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DRAFT Findings on when to use GET to make resources addressable (whenToUseGet-7)

From: Dan Connolly <connolly@w3.org>
Date: 01 May 2002 16:43:01 -0500
To: www-tag@w3.org
Message-Id: <1020289383.29627.1705.camel@dirk>
OK, I've taken a stab at integrating feedback
received since 15 Feb:

  DRAFT Findings on when to use GET to make resources addressable

  DRAFT by Dan Connolly, for the TAG
  $Revision: 1.11 $ of $Date: 2002/05/01 21:30:59 $
  by $Author: connolly $

plaintext copy follows, for convenience...

   [1]W3C [2]TAG [3]findings

      [1] http://www.w3.org/
      [2] http://www.w3.org/2001/tag/
      [3] http://www.w3.org/2001/tag/findings

        DRAFT Findings on when to use GET to make resources addressable

   ref. issue [4]whenToUseGet-7

      [4] http://www.w3.org/2001/tag/ilist#whenToUseGet-7

    DRAFT by Dan Connolly, for the TAG
    $Revision: 1.11 $ of $Date: 2002/05/01 21:30:59 $ by $Author:
    connolly $

   Two principles are central to the design of Web sites and
     * All important resources should be identifiable by URI.
     * Following references in the web is safe; i.e. agents do not incur
       obligations by following links

   It's possible to share information using Web technologies without
   giving the information a URI, but it's not optimal. For example, a
   product catalog can be built using an HTML form where the client
   provides a product number to the server in an HTTP POST request, and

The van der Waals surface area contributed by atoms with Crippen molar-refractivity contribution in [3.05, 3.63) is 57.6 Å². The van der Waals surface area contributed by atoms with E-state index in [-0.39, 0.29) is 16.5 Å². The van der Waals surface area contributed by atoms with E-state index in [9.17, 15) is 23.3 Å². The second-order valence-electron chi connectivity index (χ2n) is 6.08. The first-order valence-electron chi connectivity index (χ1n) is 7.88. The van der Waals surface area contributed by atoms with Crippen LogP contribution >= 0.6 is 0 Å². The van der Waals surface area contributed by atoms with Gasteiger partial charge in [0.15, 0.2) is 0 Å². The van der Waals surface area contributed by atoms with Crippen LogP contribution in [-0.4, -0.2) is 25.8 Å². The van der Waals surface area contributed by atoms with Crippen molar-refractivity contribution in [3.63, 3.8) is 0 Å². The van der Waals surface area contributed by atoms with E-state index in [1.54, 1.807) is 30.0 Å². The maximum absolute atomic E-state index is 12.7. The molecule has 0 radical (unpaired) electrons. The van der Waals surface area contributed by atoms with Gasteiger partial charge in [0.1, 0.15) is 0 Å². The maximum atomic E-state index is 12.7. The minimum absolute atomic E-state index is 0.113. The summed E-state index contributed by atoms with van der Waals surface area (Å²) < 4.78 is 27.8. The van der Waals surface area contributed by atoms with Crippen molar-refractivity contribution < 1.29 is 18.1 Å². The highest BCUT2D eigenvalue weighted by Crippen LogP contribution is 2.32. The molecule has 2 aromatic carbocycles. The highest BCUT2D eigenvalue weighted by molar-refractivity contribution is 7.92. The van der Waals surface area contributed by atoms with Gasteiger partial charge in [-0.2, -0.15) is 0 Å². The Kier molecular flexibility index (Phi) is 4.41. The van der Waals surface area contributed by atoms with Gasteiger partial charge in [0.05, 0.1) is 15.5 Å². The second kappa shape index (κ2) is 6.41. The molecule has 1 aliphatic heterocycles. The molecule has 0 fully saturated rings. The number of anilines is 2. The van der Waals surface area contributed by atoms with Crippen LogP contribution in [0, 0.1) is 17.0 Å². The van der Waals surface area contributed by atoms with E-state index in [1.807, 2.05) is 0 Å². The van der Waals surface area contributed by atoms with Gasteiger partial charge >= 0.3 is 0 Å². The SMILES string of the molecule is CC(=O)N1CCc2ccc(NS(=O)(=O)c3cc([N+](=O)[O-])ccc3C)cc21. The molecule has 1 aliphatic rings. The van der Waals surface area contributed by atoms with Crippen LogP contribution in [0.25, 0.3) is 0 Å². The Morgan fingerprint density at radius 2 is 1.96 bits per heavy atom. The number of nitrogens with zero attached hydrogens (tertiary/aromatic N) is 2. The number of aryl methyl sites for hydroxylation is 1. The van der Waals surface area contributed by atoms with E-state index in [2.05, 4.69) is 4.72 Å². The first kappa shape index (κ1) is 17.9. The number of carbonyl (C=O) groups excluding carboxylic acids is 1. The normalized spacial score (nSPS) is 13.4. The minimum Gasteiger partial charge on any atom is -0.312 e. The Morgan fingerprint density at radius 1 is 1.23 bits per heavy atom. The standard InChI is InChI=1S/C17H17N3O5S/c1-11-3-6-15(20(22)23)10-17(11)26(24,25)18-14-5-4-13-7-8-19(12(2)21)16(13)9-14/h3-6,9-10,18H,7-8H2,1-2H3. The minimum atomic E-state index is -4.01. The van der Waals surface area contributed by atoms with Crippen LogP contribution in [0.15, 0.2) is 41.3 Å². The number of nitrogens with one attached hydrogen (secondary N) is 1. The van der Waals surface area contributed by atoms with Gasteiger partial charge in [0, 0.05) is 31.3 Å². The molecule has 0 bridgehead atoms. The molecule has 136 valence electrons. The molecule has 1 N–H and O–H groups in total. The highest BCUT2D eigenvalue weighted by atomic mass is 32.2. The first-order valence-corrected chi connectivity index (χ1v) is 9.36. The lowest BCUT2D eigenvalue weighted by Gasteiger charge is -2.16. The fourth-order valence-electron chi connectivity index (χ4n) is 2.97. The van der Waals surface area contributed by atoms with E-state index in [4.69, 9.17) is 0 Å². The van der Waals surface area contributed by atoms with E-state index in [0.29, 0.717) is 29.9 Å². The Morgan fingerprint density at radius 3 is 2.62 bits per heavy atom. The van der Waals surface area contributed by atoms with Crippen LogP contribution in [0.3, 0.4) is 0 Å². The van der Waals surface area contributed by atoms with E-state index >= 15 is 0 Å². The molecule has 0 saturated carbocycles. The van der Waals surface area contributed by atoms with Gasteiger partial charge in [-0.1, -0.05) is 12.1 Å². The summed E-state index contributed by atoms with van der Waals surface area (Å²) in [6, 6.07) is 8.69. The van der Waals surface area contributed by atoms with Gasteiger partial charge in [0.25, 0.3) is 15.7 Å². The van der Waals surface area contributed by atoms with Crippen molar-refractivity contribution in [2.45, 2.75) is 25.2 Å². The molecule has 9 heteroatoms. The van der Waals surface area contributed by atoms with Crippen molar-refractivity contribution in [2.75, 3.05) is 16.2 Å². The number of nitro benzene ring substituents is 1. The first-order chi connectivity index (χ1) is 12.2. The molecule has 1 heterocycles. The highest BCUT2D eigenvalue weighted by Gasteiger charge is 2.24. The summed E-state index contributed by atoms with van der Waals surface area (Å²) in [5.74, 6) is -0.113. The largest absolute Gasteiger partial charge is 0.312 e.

information about the product comes back in the response. But that
   design does not allow the client to make a link to the information
   about the product, bookmark it, or use it with any of the many Web
   technologies (e.g., XSLT's document() function, RDF assertions,
   ...) that depend on info being URI addressable.

   HTML forms that use the GET method provide a URI for each combination
   of inputs. The relevant section of the HTML specification is:

     The "get" method should be used when the form is idempotent (i.e.,
     causes no side-effects). Many database searches have no visible
     side-effects and make ideal applications for the "get" method.

     [5]17.13.1 Form submission method of HTML 4.01 (text has been in
     HTML spec back to [6]HTML 2.0)

      [6] http://www.w3.org/MarkUp/html-spec/html-spec_8.html#SEC8.2.2

   Unfortunately, the term [7]idempotent is misused there, and the term
   [8]side-effects is stretched from its use in the design of